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verb (used with object)
  1. to bring forth (young) from the egg.
  2. to cause young to emerge from (the egg) as by brooding or incubating.
  3. to bring forth or produce; devise; create; contrive; concoct: to hatch a scheme.
verb (used without object)
  1. to be hatched.
  2. to brood.
  1. the act of hatching.
  2. something that is hatched, as a brood.

Origin of hatch1

1200–50; Middle English hacchen; akin to German hecken to hatch
Related formshatch·a·ble, adjectivehatch·a·bil·i·ty, nounhatch·er, nounun·hatch·a·bil·i·ty, nounun·hatch·a·ble, adjective


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1. incubate, brood. 3. plan, plot.
Dictionary.com Unabridged Based on the Random House Unabridged Dictionary, © Random House, Inc. 2018

Examples from the Web for hatchability

Historical Examples

  • Eggs set under hens usually give a hatchability of 50 per cent.

    The Dollar Hen

    Milo M. Hastings

  • By the hatchability of eggs, we then mean the percentage of eggs set that hatch chicks able to walk and eat.

    The Dollar Hen

    Milo M. Hastings

British Dictionary definitions for hatchability


  1. to cause (the young of various animals, esp birds) to emerge from the egg or (of young birds, etc) to emerge from the egg
  2. to cause (eggs) to break and release the fully developed young or (of eggs) to break and release the young animal within
  3. (tr) to contrive or devise (a scheme, plot, etc)
  1. the act or process of hatching
  2. a group of newly hatched animals
Derived Formshatchable, adjectivehatcher, noun

Word Origin

C13: of Germanic origin; compare Middle High German hecken to mate (used of birds), Swedish häcka to hatch, Danish hække


  1. a covering for a hatchway
    1. short for hatchway
    2. a door in an aircraft or spacecraft
  2. Also called: serving hatch an opening in a wall between a kitchen and a dining area
  3. the lower half of a divided door
  4. a sluice or sliding gate in a dam, dyke, or weir
  5. down the hatch slang (used as a toast) drink up!
  6. under hatches
    1. below decks
    2. out of sight
    3. brought low; dead

Word Origin

Old English hæcc; related to Middle High German heck, Dutch hek gate


  1. art to mark (a figure, shade, etc) with fine parallel or crossed lines to indicate shadingCompare hachure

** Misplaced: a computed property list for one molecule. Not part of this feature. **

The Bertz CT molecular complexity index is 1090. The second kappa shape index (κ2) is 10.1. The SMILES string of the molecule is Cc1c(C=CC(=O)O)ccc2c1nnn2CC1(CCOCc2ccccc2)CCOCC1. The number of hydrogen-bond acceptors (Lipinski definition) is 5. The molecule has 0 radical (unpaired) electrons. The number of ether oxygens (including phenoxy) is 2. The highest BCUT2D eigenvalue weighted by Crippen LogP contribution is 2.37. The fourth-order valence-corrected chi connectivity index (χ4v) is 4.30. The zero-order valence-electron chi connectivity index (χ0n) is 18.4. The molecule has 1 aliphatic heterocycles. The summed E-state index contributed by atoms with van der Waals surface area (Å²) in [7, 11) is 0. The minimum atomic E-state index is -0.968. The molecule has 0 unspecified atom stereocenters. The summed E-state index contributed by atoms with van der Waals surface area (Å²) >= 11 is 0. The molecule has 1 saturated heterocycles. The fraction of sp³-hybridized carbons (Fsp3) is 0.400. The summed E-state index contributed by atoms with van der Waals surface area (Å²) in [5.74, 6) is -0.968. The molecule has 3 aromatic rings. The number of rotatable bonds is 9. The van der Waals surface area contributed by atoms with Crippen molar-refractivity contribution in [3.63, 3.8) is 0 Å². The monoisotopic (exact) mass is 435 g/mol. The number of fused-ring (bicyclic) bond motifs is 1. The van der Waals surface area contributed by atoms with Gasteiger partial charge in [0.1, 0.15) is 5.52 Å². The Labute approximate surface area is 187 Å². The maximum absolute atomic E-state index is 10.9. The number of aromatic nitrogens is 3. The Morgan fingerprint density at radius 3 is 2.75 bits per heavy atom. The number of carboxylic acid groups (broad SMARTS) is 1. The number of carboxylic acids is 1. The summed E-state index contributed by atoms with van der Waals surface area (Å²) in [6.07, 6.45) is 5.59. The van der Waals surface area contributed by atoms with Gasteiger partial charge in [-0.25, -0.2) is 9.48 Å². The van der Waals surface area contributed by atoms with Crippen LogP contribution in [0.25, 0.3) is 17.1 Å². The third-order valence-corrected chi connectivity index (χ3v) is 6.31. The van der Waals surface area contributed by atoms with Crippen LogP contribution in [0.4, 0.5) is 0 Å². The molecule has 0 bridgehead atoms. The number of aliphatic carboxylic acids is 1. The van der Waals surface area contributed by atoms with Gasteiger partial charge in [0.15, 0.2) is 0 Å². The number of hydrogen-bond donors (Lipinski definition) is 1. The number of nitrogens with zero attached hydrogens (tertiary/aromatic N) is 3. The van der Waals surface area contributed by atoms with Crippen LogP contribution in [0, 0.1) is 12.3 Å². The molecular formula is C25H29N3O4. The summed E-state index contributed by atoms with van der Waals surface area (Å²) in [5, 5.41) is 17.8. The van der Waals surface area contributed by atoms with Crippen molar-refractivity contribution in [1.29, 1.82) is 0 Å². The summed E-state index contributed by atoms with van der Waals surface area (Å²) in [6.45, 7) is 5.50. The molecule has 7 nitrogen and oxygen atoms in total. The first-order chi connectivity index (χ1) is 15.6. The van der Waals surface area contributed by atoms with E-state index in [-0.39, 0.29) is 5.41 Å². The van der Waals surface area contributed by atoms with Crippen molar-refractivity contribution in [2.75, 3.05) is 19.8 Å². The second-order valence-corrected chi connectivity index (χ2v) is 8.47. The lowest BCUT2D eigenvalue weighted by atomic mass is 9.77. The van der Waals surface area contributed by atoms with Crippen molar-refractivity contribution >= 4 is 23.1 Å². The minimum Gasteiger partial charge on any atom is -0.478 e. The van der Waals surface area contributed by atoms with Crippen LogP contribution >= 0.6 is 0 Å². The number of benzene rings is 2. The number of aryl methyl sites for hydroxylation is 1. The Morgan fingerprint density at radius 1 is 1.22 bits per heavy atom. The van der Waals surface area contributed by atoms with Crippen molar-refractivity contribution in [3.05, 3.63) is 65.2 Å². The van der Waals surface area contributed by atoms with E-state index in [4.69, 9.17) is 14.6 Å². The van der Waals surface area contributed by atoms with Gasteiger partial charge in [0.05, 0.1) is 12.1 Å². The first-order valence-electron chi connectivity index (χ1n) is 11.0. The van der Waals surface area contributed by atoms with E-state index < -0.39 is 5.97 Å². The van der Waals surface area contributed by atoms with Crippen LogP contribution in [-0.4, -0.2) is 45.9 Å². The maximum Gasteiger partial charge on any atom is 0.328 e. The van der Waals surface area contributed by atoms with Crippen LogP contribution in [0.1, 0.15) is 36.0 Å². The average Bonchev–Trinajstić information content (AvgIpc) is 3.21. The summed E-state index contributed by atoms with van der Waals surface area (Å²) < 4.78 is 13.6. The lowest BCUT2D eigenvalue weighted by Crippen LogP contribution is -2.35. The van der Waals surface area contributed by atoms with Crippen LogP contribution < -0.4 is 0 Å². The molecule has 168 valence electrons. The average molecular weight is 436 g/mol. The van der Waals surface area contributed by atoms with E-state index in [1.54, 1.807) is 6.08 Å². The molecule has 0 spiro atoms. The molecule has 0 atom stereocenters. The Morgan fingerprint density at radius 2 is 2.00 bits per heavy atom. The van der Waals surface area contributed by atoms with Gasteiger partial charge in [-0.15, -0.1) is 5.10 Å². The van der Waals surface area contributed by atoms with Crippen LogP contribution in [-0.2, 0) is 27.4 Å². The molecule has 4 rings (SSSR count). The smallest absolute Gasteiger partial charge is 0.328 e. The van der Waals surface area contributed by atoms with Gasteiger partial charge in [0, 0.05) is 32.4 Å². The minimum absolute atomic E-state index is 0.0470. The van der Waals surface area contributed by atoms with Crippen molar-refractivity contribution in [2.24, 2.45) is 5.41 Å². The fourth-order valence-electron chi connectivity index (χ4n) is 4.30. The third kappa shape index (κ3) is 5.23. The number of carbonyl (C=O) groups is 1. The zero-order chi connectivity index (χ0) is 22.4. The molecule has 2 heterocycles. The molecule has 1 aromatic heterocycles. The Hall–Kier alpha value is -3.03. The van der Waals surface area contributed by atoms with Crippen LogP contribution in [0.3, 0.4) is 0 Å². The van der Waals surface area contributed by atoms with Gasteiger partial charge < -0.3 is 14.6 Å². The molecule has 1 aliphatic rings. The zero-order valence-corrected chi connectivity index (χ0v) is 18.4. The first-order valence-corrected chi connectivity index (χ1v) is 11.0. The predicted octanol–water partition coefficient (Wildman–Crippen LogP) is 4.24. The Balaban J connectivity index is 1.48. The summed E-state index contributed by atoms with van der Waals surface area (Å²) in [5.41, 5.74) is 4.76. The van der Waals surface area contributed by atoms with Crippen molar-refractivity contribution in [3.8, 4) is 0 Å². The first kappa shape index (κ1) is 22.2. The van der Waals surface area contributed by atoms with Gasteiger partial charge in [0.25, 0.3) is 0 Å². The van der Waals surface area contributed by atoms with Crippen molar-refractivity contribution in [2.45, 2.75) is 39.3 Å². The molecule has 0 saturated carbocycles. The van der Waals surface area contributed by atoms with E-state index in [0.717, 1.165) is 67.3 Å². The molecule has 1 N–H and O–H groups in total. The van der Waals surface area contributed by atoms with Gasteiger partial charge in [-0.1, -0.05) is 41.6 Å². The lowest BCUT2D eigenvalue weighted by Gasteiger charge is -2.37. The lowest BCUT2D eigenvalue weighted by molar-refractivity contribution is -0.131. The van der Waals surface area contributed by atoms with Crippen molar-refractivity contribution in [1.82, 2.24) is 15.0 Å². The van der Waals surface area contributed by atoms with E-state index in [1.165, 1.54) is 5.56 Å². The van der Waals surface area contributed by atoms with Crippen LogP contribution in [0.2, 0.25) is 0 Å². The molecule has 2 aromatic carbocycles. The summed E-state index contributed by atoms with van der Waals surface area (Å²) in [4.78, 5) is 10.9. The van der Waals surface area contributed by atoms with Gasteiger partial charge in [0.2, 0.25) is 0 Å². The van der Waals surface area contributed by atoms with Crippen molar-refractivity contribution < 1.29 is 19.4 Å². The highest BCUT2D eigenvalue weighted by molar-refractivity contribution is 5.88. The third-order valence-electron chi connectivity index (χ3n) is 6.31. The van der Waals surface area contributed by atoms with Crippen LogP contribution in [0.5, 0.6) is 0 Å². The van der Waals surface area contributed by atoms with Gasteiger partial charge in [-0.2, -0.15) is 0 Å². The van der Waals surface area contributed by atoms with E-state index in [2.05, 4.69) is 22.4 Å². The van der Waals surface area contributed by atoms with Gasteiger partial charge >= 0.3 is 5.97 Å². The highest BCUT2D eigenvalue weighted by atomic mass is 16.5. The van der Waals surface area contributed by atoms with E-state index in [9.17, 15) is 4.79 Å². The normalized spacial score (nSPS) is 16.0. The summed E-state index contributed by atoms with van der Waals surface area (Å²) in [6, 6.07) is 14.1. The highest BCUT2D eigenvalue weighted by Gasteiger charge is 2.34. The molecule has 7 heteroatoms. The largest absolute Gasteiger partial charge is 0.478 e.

Derived Formshatching, noun

Word Origin

C15: from Old French hacher to chop, from hache hatchet


  1. informal short for hatchback
Collins English Dictionary - Complete & Unabridged 2012 Digital Edition © William Collins Sons & Co. Ltd. 1979, 1986 © HarperCollins Publishers 1998, 2000, 2003, 2005, 2006, 2007, 2009, 2012

Word Origin and History for hatchability



"to produce young from eggs by incubation," from Middle English hachen (early 13c.), probably from an unrecorded Old English *hæccan, of unknown origin, related to Middle High German, German hecken "to mate" (used of birds). Meaning "to come forth from an egg" is late 14c. Figurative use (of plots, etc.) is from early 14c. Related: Hatched; hatching.



"opening," Old English hæc (genitive hæcce) "fence, grating, gate," from Proto-Germanic *hak- (cf. Middle High German heck, Dutch hek "fence, gate"). This apparently is the source of many of the Hatcher surnames; "one who lives near a gate." Sense of "plank opening in ship's deck" is first recorded mid-13c. Drinking phrase down the hatch first recorded 1931.



"engrave, draw fine parallel lines," late 14c., from Old French hachier "chop up, hack" (14c.), from hache "ax" (see hatchet). Related: Hatched; hatching. The noun meaning "an engraved line or stroke" is from 1650s.

Online Etymology Dictionary, © 2010 Douglas Harper

Idioms and Phrases with hatchability


The American Heritage® Idioms Dictionary Copyright © 2002, 2001, 1995 by Houghton Mifflin Harcourt Publishing Company. Published by Houghton Mifflin Harcourt Publishing Company.